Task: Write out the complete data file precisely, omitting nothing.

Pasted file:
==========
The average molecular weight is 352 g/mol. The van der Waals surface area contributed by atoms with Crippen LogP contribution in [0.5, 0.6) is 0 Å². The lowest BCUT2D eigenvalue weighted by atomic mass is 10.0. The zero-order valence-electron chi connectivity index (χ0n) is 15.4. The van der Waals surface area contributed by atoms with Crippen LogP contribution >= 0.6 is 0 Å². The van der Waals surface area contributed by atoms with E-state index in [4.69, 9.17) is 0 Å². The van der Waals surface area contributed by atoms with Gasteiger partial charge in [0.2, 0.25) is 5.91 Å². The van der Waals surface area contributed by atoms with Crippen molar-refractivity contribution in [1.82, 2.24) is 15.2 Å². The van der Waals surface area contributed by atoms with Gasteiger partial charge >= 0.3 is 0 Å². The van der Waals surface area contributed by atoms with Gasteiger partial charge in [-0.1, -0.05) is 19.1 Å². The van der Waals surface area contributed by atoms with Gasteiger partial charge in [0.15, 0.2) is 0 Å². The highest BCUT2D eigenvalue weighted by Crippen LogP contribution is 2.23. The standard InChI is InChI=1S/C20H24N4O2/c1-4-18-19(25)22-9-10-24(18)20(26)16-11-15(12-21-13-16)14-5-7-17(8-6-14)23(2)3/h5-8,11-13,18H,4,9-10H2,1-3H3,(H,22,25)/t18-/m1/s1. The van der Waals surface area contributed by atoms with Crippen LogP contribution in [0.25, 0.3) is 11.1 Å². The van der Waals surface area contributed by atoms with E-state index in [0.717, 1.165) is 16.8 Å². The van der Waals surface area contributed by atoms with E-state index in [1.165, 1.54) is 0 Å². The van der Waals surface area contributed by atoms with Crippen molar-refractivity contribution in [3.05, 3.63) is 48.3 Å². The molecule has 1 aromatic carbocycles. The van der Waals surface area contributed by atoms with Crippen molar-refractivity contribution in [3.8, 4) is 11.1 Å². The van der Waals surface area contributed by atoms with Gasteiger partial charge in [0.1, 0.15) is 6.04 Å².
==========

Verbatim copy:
The average molecular weight is 352 g/mol. The van der Waals surface area contributed by atoms with Crippen LogP contribution in [0.5, 0.6) is 0 Å². The lowest BCUT2D eigenvalue weighted by atomic mass is 10.0. The zero-order valence-electron chi connectivity index (χ0n) is 15.4. The van der Waals surface area contributed by atoms with Crippen LogP contribution >= 0.6 is 0 Å². The van der Waals surface area contributed by atoms with E-state index in [4.69, 9.17) is 0 Å². The van der Waals surface area contributed by atoms with Gasteiger partial charge in [0.2, 0.25) is 5.91 Å². The van der Waals surface area contributed by atoms with Crippen molar-refractivity contribution in [1.82, 2.24) is 15.2 Å². The van der Waals surface area contributed by atoms with Gasteiger partial charge >= 0.3 is 0 Å². The van der Waals surface area contributed by atoms with Gasteiger partial charge in [-0.1, -0.05) is 19.1 Å². The van der Waals surface area contributed by atoms with Gasteiger partial charge in [0.15, 0.2) is 0 Å². The highest BCUT2D eigenvalue weighted by Crippen LogP contribution is 2.23. The standard InChI is InChI=1S/C20H24N4O2/c1-4-18-19(25)22-9-10-24(18)20(26)16-11-15(12-21-13-16)14-5-7-17(8-6-14)23(2)3/h5-8,11-13,18H,4,9-10H2,1-3H3,(H,22,25)/t18-/m1/s1. The van der Waals surface area contributed by atoms with Crippen LogP contribution in [0.25, 0.3) is 11.1 Å². The van der Waals surface area contributed by atoms with E-state index in [0.717, 1.165) is 16.8 Å². The van der Waals surface area contributed by atoms with E-state index in [1.165, 1.54) is 0 Å². The van der Waals surface area contributed by atoms with Crippen molar-refractivity contribution in [3.05, 3.63) is 48.3 Å². The molecule has 1 aromatic carbocycles. The van der Waals surface area contributed by atoms with Crippen molar-refractivity contribution in [3.8, 4) is 11.1 Å². The van der Waals surface area contributed by atoms with Gasteiger partial charge in [0.1, 0.15) is 6.04 Å².